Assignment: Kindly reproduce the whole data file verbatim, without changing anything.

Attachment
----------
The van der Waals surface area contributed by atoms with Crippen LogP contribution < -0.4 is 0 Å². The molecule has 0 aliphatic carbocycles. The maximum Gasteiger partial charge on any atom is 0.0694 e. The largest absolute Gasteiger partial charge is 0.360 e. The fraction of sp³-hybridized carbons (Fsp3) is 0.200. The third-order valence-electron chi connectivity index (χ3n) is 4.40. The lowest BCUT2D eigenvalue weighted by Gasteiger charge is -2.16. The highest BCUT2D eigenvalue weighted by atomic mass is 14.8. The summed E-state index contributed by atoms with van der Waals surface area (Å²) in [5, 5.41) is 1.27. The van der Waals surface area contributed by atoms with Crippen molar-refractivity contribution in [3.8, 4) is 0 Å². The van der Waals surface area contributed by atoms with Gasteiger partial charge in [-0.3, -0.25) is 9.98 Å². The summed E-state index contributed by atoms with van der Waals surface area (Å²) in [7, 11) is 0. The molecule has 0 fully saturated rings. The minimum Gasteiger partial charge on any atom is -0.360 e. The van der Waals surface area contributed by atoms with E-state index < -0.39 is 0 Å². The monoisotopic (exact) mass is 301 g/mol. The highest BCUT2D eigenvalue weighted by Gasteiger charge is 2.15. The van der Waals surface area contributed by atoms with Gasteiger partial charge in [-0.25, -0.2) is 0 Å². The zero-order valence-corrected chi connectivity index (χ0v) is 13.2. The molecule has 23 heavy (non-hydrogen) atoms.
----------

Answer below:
The van der Waals surface area contributed by atoms with Crippen LogP contribution < -0.4 is 0 Å². The molecule has 0 aliphatic carbocycles. The maximum Gasteiger partial charge on any atom is 0.0694 e. The largest absolute Gasteiger partial charge is 0.360 e. The fraction of sp³-hybridized carbons (Fsp3) is 0.200. The third-order valence-electron chi connectivity index (χ3n) is 4.40. The lowest BCUT2D eigenvalue weighted by Gasteiger charge is -2.16. The highest BCUT2D eigenvalue weighted by atomic mass is 14.8. The summed E-state index contributed by atoms with van der Waals surface area (Å²) in [5, 5.41) is 1.27. The van der Waals surface area contributed by atoms with Crippen molar-refractivity contribution in [3.8, 4) is 0 Å². The van der Waals surface area contributed by atoms with Gasteiger partial charge in [-0.3, -0.25) is 9.98 Å². The summed E-state index contributed by atoms with van der Waals surface area (Å²) in [7, 11) is 0. The molecule has 0 fully saturated rings. The minimum Gasteiger partial charge on any atom is -0.360 e. The van der Waals surface area contributed by atoms with E-state index < -0.39 is 0 Å². The monoisotopic (exact) mass is 301 g/mol. The highest BCUT2D eigenvalue weighted by Gasteiger charge is 2.15. The van der Waals surface area contributed by atoms with Gasteiger partial charge in [-0.25, -0.2) is 0 Å². The zero-order valence-corrected chi connectivity index (χ0v) is 13.2. The molecule has 23 heavy (non-hydrogen) atoms.